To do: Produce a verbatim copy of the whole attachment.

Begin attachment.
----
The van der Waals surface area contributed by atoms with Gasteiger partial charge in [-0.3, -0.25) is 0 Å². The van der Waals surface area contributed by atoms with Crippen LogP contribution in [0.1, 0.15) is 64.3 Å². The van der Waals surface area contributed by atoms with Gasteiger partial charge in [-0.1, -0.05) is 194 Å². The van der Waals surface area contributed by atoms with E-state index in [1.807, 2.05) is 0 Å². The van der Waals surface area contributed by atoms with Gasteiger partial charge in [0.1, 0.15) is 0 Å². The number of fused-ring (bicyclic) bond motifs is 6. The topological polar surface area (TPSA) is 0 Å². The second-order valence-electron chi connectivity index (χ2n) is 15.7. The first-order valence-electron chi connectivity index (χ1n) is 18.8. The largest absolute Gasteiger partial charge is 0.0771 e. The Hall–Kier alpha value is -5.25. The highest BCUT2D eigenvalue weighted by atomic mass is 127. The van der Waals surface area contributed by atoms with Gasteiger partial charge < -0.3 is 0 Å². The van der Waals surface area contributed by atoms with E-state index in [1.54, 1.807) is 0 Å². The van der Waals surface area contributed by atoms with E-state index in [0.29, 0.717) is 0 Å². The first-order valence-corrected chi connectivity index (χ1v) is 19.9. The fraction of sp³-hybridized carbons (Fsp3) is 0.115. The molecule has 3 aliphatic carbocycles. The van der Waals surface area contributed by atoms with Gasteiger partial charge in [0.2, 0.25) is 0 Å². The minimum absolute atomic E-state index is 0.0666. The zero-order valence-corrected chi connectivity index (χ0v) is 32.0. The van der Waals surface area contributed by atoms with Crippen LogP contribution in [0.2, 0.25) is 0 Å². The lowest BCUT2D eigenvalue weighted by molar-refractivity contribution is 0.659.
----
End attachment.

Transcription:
The van der Waals surface area contributed by atoms with Gasteiger partial charge in [-0.3, -0.25) is 0 Å². The van der Waals surface area contributed by atoms with Crippen LogP contribution in [0.1, 0.15) is 64.3 Å². The van der Waals surface area contributed by atoms with Gasteiger partial charge in [-0.1, -0.05) is 194 Å². The van der Waals surface area contributed by atoms with E-state index in [1.807, 2.05) is 0 Å². The van der Waals surface area contributed by atoms with Gasteiger partial charge in [0.1, 0.15) is 0 Å². The number of fused-ring (bicyclic) bond motifs is 6. The topological polar surface area (TPSA) is 0 Å². The second-order valence-electron chi connectivity index (χ2n) is 15.7. The first-order valence-electron chi connectivity index (χ1n) is 18.8. The largest absolute Gasteiger partial charge is 0.0771 e. The Hall–Kier alpha value is -5.25. The highest BCUT2D eigenvalue weighted by atomic mass is 127. The van der Waals surface area contributed by atoms with Gasteiger partial charge < -0.3 is 0 Å². The van der Waals surface area contributed by atoms with E-state index in [1.54, 1.807) is 0 Å². The van der Waals surface area contributed by atoms with E-state index in [0.29, 0.717) is 0 Å². The first-order valence-corrected chi connectivity index (χ1v) is 19.9. The fraction of sp³-hybridized carbons (Fsp3) is 0.115. The molecule has 3 aliphatic carbocycles. The van der Waals surface area contributed by atoms with Gasteiger partial charge in [0.2, 0.25) is 0 Å². The minimum absolute atomic E-state index is 0.0666. The zero-order valence-corrected chi connectivity index (χ0v) is 32.0. The van der Waals surface area contributed by atoms with Crippen LogP contribution in [0.2, 0.25) is 0 Å². The lowest BCUT2D eigenvalue weighted by molar-refractivity contribution is 0.659.